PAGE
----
Wednesday, December 8, 2010

Belated Post. 11/19-11/22

Tramping the Tasman.

After our lovely experience at Simon and Carol’s house in Rainbow Valley, Ashley and I we’re still trying to scrounge up some places for our next wwoofing house. But since we we’re already in Golden Bay and since Golden Bay is home to the glorious Abel Tasman National Park, we thought it would be perfectly appropriate for us to embark on a multi-day tramp! (Our first as a married couple and Ashley’s longest ever!)

So we went to the I-site in Takaka (pronounced like ‘tAc-uh-kuh’, not ‘te-kaka’.  I hope that makes sense… we still have to think twice before saying it J) and booked our 4 day/3 night hike along the Coastal Track.  There were a few different options for hikes, but the Coastal Track sounded the most appealing.  As it happens, tramping in Abel Tasman isn’t cheap.  To book a site for a tent was $12.5 per person per night, which is better than the $30 or $35 per person per night that the Huts cost* (we passed by the 5 or 6 huts as we were hiking, and they were surprisingly nice, but not worth $35 a night). And since we were booking a one-way trip, we had to purchase bus fare to get us to the trailhead as well.

*Sometimes I forget to keep in mind the exchange rate from NZD to USD (which is currently bout .77NZD to one USD) but it’s actually nice, because we save more money that way J

After booking the trip and grocery shopping (purchasing some much needed items like: a pot, eating utensils, and Tupperware bowls), we spent our last night in sand fly heaven: Rainbow Valley.  With an early departure the next morning, we were on the bus driving to the trailhead. We met a nice girl named Claire on the bus, and we ended up hiking with her for the first 4 miles.  I can’t remember where she was from, but I’ll let you know later once Ashley gets back from her Yoga class.  (She’s from Ireland)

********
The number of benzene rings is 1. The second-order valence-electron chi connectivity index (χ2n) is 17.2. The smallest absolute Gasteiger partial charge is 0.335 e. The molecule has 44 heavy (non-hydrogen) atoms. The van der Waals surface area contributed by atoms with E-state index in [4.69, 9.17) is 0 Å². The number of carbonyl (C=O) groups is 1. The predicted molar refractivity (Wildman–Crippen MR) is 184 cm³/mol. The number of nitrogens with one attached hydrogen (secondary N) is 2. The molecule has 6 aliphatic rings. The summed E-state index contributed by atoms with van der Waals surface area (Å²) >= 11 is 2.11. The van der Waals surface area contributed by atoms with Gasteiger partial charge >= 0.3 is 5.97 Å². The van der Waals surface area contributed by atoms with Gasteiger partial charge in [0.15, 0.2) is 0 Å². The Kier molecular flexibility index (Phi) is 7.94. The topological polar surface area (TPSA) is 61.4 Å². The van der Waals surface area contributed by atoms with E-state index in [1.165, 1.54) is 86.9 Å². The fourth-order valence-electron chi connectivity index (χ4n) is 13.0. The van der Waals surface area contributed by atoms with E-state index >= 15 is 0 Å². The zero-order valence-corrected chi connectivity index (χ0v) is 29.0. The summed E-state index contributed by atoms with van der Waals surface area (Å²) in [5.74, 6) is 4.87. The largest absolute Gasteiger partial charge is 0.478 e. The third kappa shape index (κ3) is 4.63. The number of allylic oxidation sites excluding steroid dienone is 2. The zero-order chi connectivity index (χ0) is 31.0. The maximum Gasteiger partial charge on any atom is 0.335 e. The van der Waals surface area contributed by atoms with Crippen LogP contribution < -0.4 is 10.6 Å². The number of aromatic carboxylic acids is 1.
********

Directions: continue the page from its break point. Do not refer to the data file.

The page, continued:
The hike was b-e-a-utiful. It was unlike any multi-day hike I had ever done, traversing amazing beaches and surprisingly high views of the surrounding country.  We would do about 8 miles a day (usually a little more because we would take all the scenic routes) and about a mile of that was walking on beaches or tide-sensitive estuaries.  The beaches we’re almost always picture-perfect and bathed in golden sun.  We went swimming twice (except Ashley didn’t go the first time, despite my articulate beseeching) and the water was quite pleasant.  I would say it was probably about slightly-uncomfortable-swimming-pool temperature.

We stayed the first night in Totaranui, which was a huge campground with road access and a huge beach.  The part of the campground reserved for Coastal Track hikers had room for a whopping 80 tents, and yet we were the only campers that night! Unfortunately, the sand flies knew we were the only ones staying the night, so they threw a big party right next to our campsite.   Right after we had set up camp, we went swimming in the cool water (or more accurately, I went swimming) to wash all the sweat and smell off after a long day’s hike.

I was worried when we first signed up to do the hike, that since it’s one of New Zealand’s most traveled trails it would seem too public and not enough like we were actually backpacking.  In some senses, this was true.  Water taps and bathrooms were in every campsite, and trails were ridiculously well groomed.  But to our fortune, there really weren’t that many people on the track.  We mostly ran into people either during a low tide crossing or in big campsites.  But other than that, we had a pretty people-free hike J. We did meet some sweet Christian girls though  (one from British Columbia and one from Idaho).  Apparently about 150,000 people do the hike every year...

The next night we camped in a much smaller site, room only for 20 tents, and it rained on us all night.  Fortunately I remembered to put our packs under the rain-fly before going to bed, but UNfortunately the water pooled under the tent and soaked my pack J.  Later the next day we were able to dry out a bunch of our gear while we lounged on a subtropical sandbar waiting to cross the beach at low tide.  Behind the sandbar we floated out to the ocean down this sweet little channel that was about 3-4 feet deep and had a remarkably fast current.

Other highlights: we missed the bus going back to our car, so we had to do a 2-part hitch hike (first time for both of us) and we met a nice kid and a nice but kinda weird hippie couple.

 just leaving!

 first cool view

sweet coastline... not many looked like this, most were filled with golden sand

hikin' on the beach! 

 holes in rocks

 our lonely tent :/

 long tidal crossing

 It's a trap!

 elizabethan sheep

 bustin' out the old Whisper-liteTM
 child's pose

 rainy tidal crossing, waiting for the low tide.

 sweet bridge



  1. fun pics - we've probably walked some of the same trails! part of our work project was rebuilding/maintaining a few of the cliffside trails in Abel Tasman

  2. Thank you for all the info - sounds so fun and exciting. I was wondering, do you run into any animals besides sheep and ... hippies???

  3. Oh man, those pictures are awesome. Gosh, I miss you two.

  4. Thanks for the update. This is definitely a adventure of a lifetime.....enjoy, ENJOY!!